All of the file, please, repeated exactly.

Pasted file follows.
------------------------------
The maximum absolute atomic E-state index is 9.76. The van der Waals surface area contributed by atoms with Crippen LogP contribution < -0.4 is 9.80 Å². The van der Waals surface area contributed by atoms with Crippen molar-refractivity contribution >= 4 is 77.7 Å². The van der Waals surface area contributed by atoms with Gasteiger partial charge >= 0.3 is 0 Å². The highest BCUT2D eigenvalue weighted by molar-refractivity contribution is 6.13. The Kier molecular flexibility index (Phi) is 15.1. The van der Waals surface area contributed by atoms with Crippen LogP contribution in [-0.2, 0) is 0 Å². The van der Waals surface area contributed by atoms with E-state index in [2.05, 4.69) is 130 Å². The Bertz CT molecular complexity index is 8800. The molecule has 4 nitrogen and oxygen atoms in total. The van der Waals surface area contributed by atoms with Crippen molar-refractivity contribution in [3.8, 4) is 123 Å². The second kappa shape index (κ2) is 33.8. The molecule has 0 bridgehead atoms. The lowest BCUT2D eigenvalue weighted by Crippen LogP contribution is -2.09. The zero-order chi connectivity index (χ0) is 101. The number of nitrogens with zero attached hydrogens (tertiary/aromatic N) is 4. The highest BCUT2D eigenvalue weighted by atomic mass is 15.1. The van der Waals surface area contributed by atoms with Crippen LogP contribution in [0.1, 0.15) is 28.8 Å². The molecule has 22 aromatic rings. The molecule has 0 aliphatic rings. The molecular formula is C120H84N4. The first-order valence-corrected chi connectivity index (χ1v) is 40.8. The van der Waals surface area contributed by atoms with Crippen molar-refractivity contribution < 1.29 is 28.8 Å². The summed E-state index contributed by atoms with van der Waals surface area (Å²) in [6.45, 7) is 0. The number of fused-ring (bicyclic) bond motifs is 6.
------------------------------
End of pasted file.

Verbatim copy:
The maximum absolute atomic E-state index is 9.76. The van der Waals surface area contributed by atoms with Crippen LogP contribution < -0.4 is 9.80 Å². The van der Waals surface area contributed by atoms with Crippen molar-refractivity contribution >= 4 is 77.7 Å². The van der Waals surface area contributed by atoms with Gasteiger partial charge >= 0.3 is 0 Å². The highest BCUT2D eigenvalue weighted by molar-refractivity contribution is 6.13. The Kier molecular flexibility index (Phi) is 15.1. The van der Waals surface area contributed by atoms with Crippen LogP contribution in [-0.2, 0) is 0 Å². The van der Waals surface area contributed by atoms with E-state index in [2.05, 4.69) is 130 Å². The Bertz CT molecular complexity index is 8800. The molecule has 4 nitrogen and oxygen atoms in total. The van der Waals surface area contributed by atoms with Crippen molar-refractivity contribution in [3.8, 4) is 123 Å². The second kappa shape index (κ2) is 33.8. The molecule has 0 bridgehead atoms. The lowest BCUT2D eigenvalue weighted by Crippen LogP contribution is -2.09. The zero-order chi connectivity index (χ0) is 101. The number of nitrogens with zero attached hydrogens (tertiary/aromatic N) is 4. The highest BCUT2D eigenvalue weighted by atomic mass is 15.1. The van der Waals surface area contributed by atoms with Crippen LogP contribution in [0.1, 0.15) is 28.8 Å². The molecule has 22 aromatic rings. The molecule has 0 aliphatic rings. The molecular formula is C120H84N4. The first-order valence-corrected chi connectivity index (χ1v) is 40.8. The van der Waals surface area contributed by atoms with Crippen molar-refractivity contribution < 1.29 is 28.8 Å². The summed E-state index contributed by atoms with van der Waals surface area (Å²) in [6.45, 7) is 0. The number of fused-ring (bicyclic) bond motifs is 6.